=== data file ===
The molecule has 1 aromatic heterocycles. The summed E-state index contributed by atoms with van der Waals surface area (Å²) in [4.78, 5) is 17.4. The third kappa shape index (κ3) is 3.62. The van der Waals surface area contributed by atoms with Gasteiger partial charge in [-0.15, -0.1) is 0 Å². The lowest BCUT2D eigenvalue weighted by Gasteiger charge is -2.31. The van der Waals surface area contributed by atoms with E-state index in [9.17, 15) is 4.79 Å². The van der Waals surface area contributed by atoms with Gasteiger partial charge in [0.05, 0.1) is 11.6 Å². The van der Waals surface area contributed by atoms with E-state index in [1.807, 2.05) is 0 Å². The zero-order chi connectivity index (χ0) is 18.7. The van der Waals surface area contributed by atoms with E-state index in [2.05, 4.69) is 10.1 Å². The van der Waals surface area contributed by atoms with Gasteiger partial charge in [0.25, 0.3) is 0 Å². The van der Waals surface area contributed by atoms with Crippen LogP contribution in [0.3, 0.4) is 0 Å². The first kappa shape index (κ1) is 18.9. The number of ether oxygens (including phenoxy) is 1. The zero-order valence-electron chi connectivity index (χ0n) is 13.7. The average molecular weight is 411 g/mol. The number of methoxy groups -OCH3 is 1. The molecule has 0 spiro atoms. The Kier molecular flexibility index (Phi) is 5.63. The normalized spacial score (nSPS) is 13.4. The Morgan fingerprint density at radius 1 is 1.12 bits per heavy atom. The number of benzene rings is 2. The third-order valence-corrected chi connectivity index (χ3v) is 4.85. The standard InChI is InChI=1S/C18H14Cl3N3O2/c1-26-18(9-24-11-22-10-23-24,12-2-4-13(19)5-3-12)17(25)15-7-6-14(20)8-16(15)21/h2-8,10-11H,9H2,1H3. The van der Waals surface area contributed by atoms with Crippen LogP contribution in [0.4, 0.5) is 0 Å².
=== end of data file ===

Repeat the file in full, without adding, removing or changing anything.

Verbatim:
The molecule has 1 aromatic heterocycles. The summed E-state index contributed by atoms with van der Waals surface area (Å²) in [4.78, 5) is 17.4. The third kappa shape index (κ3) is 3.62. The van der Waals surface area contributed by atoms with Gasteiger partial charge in [-0.15, -0.1) is 0 Å². The lowest BCUT2D eigenvalue weighted by Gasteiger charge is -2.31. The van der Waals surface area contributed by atoms with E-state index in [9.17, 15) is 4.79 Å². The van der Waals surface area contributed by atoms with Gasteiger partial charge in [0.05, 0.1) is 11.6 Å². The van der Waals surface area contributed by atoms with E-state index in [1.807, 2.05) is 0 Å². The zero-order chi connectivity index (χ0) is 18.7. The van der Waals surface area contributed by atoms with E-state index in [2.05, 4.69) is 10.1 Å². The van der Waals surface area contributed by atoms with Gasteiger partial charge in [0.25, 0.3) is 0 Å². The van der Waals surface area contributed by atoms with Crippen LogP contribution in [0.3, 0.4) is 0 Å². The first kappa shape index (κ1) is 18.9. The number of ether oxygens (including phenoxy) is 1. The zero-order valence-electron chi connectivity index (χ0n) is 13.7. The average molecular weight is 411 g/mol. The number of methoxy groups -OCH3 is 1. The molecule has 0 spiro atoms. The Kier molecular flexibility index (Phi) is 5.63. The normalized spacial score (nSPS) is 13.4. The Morgan fingerprint density at radius 1 is 1.12 bits per heavy atom. The number of benzene rings is 2. The third-order valence-corrected chi connectivity index (χ3v) is 4.85. The standard InChI is InChI=1S/C18H14Cl3N3O2/c1-26-18(9-24-11-22-10-23-24,12-2-4-13(19)5-3-12)17(25)15-7-6-14(20)8-16(15)21/h2-8,10-11H,9H2,1H3. The van der Waals surface area contributed by atoms with Crippen LogP contribution in [0.4, 0.5) is 0 Å².